At the foundation, we have more than 200 scientists that work in a variety of disciplines, from astrophysics to neuroscience. Alongside supporting their important scientific work, we create opportunities for them to engage with the public in meaningful ways. The Researcher Engagement program aims to equip our scientists with the tools and partnerships needed to do so effectively. In the past year — the program’s pilot year — we have partnered with exceptional organizations like Gibney Dance and Científico Latino. Giving our researchers opportunities to engage in this way not only helps build stronger bridges between science and society, but also helps influence the culture of science here at the foundation.
Our award-winning, editorially independent media portfolio centers high-quality journalism and authentic storytelling. Pulitzer-Prize winning Quanta magazine works to illuminate basic science and math research, and Spectrum magazine is a leading source of news on autism research. Sandbox Films is an Academy-Award nominated production studio that specializes in creative and boundary-breaking documentaries rooted in scientific ideas that inform society and culture.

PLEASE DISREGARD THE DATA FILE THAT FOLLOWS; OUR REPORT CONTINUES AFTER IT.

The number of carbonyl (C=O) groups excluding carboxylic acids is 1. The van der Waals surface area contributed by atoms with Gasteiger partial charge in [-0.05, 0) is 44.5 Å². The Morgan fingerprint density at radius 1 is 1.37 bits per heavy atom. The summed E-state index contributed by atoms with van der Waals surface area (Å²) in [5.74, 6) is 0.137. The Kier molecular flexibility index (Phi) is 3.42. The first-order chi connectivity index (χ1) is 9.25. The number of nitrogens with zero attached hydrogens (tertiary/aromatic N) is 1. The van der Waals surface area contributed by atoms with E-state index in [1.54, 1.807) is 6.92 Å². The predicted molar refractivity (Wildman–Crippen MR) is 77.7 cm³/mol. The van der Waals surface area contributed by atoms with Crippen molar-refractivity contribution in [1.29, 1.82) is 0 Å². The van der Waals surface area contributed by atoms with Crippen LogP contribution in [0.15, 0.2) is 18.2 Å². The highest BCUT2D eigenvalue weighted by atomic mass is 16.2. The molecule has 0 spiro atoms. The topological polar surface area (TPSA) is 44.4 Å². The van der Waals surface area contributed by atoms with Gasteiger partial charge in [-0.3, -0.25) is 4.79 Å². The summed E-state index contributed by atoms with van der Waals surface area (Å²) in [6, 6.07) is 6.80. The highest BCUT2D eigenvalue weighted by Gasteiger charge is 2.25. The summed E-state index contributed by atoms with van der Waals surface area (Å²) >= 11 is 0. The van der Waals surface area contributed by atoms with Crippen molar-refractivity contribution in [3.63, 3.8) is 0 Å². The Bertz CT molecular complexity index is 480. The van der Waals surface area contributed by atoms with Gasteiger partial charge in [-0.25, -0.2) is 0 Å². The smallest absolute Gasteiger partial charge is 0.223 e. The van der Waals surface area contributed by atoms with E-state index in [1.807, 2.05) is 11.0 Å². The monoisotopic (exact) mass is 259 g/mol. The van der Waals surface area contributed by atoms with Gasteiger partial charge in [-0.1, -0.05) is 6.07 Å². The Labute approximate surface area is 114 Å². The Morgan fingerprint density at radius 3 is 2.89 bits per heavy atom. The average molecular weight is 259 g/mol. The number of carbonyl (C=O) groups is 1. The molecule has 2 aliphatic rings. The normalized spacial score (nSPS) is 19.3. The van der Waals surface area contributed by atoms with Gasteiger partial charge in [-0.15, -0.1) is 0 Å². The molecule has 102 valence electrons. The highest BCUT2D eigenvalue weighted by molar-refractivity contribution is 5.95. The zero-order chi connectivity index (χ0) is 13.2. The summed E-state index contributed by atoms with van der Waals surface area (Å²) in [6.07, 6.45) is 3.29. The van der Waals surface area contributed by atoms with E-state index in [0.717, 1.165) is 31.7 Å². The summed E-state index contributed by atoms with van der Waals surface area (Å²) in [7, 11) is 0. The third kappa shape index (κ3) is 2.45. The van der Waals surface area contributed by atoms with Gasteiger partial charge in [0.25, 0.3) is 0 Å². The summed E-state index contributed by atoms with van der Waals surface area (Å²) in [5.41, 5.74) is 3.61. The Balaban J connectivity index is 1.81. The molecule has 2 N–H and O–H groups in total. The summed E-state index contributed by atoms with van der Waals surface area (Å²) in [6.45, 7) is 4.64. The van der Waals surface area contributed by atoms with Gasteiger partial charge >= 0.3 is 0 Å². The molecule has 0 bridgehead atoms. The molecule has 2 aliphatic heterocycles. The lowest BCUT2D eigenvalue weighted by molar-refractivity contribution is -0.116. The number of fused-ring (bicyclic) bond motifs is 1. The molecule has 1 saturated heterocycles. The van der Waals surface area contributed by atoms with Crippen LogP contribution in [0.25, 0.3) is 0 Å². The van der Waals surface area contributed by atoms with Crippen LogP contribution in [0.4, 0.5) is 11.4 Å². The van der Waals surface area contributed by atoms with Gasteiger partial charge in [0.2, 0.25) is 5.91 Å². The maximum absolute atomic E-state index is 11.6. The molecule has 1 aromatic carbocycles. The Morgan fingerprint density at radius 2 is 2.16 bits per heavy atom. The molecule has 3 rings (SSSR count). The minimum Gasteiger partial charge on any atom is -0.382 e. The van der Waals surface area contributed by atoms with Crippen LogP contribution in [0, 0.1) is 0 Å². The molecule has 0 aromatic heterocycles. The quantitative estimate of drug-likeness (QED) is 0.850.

National initiatives: Eclipse 2024
Our newest area of work allows us to strategically grow our national footprint, with a focus on areas of the country that have fewer traditional science engagement opportunities than cities like Boston or San Francisco. Our first initiative centers around the total eclipse of the sun that will pass through the middle of the U.S. on April 8, 2024. We’re building new partnerships and supporting communities and organizations in the path of totality, from science museums and art organizations to cultural centers and local downtown districts. The eclipse will be an unforgettable moment of awe, and we see this as an opportunity to leverage that sense of wonder to provide onramps for meaningful, lifelong relationships with science that extend beyond this celestial event. Watch this space.
We are committed to the work that we are doing with our partners across the U.S. to forward science engagement. We believe that, if given the opportunity, resources and support, everyone can find a point of connection within the vast world of science.
Ivvet Modinou is the vice president of the Simons Foundation’s Science, Society and Culture division.